Thursday, July 25, 2024
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Middle East crisis live: Palestinians detained by Israel coming back ‘completely traumatised’, says UNRWA chief

Key events

The US Central Command (Centcom) said that one of two anti-ship ballistic missiles that Yemen’s Houthis targeted the container vessel – M/V MSC SKY II – with in the Gulf of Aden damaged the ship.

“Initial reports indicate there were no injuries; the ship did not request assistance and continued on its way,” Centcom added in a statement released on Tuesday.

The Houthi rebels have made repeated drone and missile strikes since November in the Red Sea and Bab al-Mandab Strait. American and British forces have responded with multiple strikes on Houthi facilities but have so far failed to halt the attacks.

The Iran-backed Houthis who control much of north-western Yemen have been attacking merchant vessels in the region since November.

The rebel group says it is targeting Israel and its western allies in support of Palestinians in Gaza.

Opening summary

Welcome to our latest live coverage of Israel’s war in Gaza and wider Middle East crisis.

Palestinians detained by Israeli forces are coming back “completely traumatised” and reporting abuses while in captivity, the head of the UN’s Palestinian refugee agency has said.

Detainees reported being subjected to a “broad range of ill treatment” including threats of electrocution, being photographed naked, sleep deprivation and having dogs used to intimidate them, UNRWA chief Philippe Lazzarini told a media briefing.

Lazzarini’s comments came on the same day that Israel accused UNRWA of having employed more than 450 “terrorists”.

The aftermath of an Israeli strike in Rafah, in the Gaza Strip. Photograph: Fatima Shbair/AP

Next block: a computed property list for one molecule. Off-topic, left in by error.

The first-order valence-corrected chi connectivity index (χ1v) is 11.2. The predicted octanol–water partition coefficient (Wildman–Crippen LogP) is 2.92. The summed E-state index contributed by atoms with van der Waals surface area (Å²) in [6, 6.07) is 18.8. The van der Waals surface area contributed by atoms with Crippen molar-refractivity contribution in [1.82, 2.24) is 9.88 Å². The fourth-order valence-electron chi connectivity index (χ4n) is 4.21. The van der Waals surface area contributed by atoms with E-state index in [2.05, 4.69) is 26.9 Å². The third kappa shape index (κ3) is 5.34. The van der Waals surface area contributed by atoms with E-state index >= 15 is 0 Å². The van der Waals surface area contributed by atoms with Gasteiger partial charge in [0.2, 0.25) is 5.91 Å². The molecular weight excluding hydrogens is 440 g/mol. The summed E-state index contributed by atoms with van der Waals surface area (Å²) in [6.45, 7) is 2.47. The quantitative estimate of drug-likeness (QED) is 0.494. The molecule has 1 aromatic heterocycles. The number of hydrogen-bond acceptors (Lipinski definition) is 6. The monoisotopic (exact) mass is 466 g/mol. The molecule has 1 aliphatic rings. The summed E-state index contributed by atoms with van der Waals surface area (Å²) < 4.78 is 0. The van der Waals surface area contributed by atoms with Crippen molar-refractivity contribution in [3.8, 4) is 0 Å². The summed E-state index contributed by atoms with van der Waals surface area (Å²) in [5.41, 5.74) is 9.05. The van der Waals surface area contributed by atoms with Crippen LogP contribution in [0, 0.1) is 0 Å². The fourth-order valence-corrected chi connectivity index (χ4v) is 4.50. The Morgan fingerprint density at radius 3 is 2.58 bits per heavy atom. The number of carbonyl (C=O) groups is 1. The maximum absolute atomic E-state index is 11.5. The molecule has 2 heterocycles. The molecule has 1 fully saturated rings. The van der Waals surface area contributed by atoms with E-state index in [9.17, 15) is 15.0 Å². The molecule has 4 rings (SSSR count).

Here’s a summary of the day’s other main events:

  • The UN’s special envoy on sexual violence in conflict has reported “clear and convincing information” that some women and children hostages held by Hamas have been subjected to rape and sexualised torture. The special envoy, Pramila Patten, also reported that there were “reasonable grounds” to believe sexual assaults, including rape and gang-rape, took place during the 7 October attacks by Hamas.

  • Egyptian and Qatari officials are putting pressure on Hamas negotiators in Cairo to produce a list of hostages to be released as the first step in a phased ceasefire agreement with Israel, according to officials familiar with the talks. International mediators and Hamas delegates were in Cairo on Tuesday for talks to try to secure a pause in the war ahead of Ramadan early next week.

  • Envoys from Hamas, the Palestinian militant group, and the US were expected to meet with Qatari and Egyptian mediators for a third day of negotiations over a six-week truce, the exchange of dozens of remaining hostages for hundreds of Palestinian prisoners and the flow of aid to Gaza. Israeli delegates have so far stayed away from the negotiations, with Israeli media reporting that the country’s mediators boycotted the talks after Hamas failed to provide a list of living hostages.

  • A 16-year-old boy has been shot and killed by Israeli security forces during an overnight raid in the al-Amari camp in the Israeli-occupied West Bank city of Ramallah, according to reports. Palestinian news agency Wafa also reports that 55 Palestinians were detained overnight by Israeli security forces. The Palestinian Prisoner’s Society states that about 7,400 Palestinians have now been detained by Israel since 7 October.

  • Israel has stepped up its allegations against the UN relief agency for Palestinians (UNRWA), saying that the organisation in Gaza had employed more than 450 “military operatives” from Hamas and other armed groups, and that Israel had shared this intelligence with the UN.

  • The head of UNRWA, Philippe Lazzarini, has told the UN general assembly that the agency is “facing a deliberate and concerted campaign to undermine its operations, and ultimately end them.” UNRWA officials told the Agence France Presse new agency that some its staff had alleged they had been forced to make confessions under “torture and ill-treatment” while being interrogated over the 7 October attack.

  • The deaths of more than 100 people when Israeli forces opened fire near an aid convoy in Gaza was a tragedy that should have been foreseen and could have been prevented, the World Food Programme director for Gaza has said. Matthew Hollingworth also said an aid corridor into northern Gaza was needed urgently to prevent a “man-made” famine there after Palestinians were starved of food at terrifying speed and scale.


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